Guinea Pig The guinea pig or domestic guinea pig (Cavia porcellus), also known as the cavy or domestic cavy (/ˈkeɪvi/ KAY-vee), is a species of rodent belonging to the genus Cavia in the family Caviidae. Breeders tend to use the name "cavy" for the animal, but "guinea pig" is more commonly used in scientific and laboratory contexts. Despite their name, guinea pigs are not native to Guinea, nor are they closely related to pigs. They originated in the Andes region of South America. Studies based on biochemistry and hybridization suggest they are domesticated animals that do not exist naturally in the wild, descendants of a closely related cavy species such as C. tschudii. They were originally domesticated as livestock for a source of meat, and are still consumed in some parts of the world. In Western society, the guinea pig has enjoyed widespread popularity as a pet since its introduction to Europe & North America by European traders in the 16th century. Their docile nature, friendly responsiveness to handling and feeding, and the relative ease of caring for them have continued to make guinea pigs a popular choice of household pet. Organizations devoted to the competitive breeding of guinea pigs have been formed worldwide. Many specialized breeds, with varying coat colors and textures, are selected by breeders. Livestock breeds of the guinea pig play an important role in folk culture for many indigenous Andean peoples, especially as a food source. The animals are also used in folk medicine and in community religious ceremonies. They are raised for their meat and are a culinary staple in the Andes Mountains, where they are known as cuy. In the 1960s a modern breeding program was started in Peru that resulted in large breeds known as cuy mejorados (improved cuy). Marketers tried to increase consumption of the animal outside South America. Biological experimentation on domestic guinea pigs has been carried out since the 17th century. The animals were used so frequently as model organisms in the 19th and 20th centuries that the epithet guinea pig came into use to describe a human test subject. Since that time, they have been largely replaced by other rodents, such as mice and rats. However, they are still used in research, primarily as models to study such human medical conditions as juvenile diabetes, tuberculosis, scurvy (like humans, they require dietary intake of vitamin C), and pregnancy complications.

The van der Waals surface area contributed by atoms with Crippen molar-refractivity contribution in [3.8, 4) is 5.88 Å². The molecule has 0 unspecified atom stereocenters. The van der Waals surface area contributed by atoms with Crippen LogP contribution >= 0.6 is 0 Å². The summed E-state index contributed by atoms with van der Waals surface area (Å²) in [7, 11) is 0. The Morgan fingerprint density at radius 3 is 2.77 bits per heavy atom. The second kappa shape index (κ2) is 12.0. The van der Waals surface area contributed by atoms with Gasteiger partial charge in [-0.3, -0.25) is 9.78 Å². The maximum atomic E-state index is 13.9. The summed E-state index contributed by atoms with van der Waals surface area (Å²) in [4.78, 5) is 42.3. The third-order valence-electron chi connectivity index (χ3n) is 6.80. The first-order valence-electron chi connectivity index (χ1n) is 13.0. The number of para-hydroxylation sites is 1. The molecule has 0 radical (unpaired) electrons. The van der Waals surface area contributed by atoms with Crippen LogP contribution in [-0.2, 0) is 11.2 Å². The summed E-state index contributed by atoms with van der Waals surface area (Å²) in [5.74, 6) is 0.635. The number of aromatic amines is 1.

The Real Guinea Pig | Animal Documentary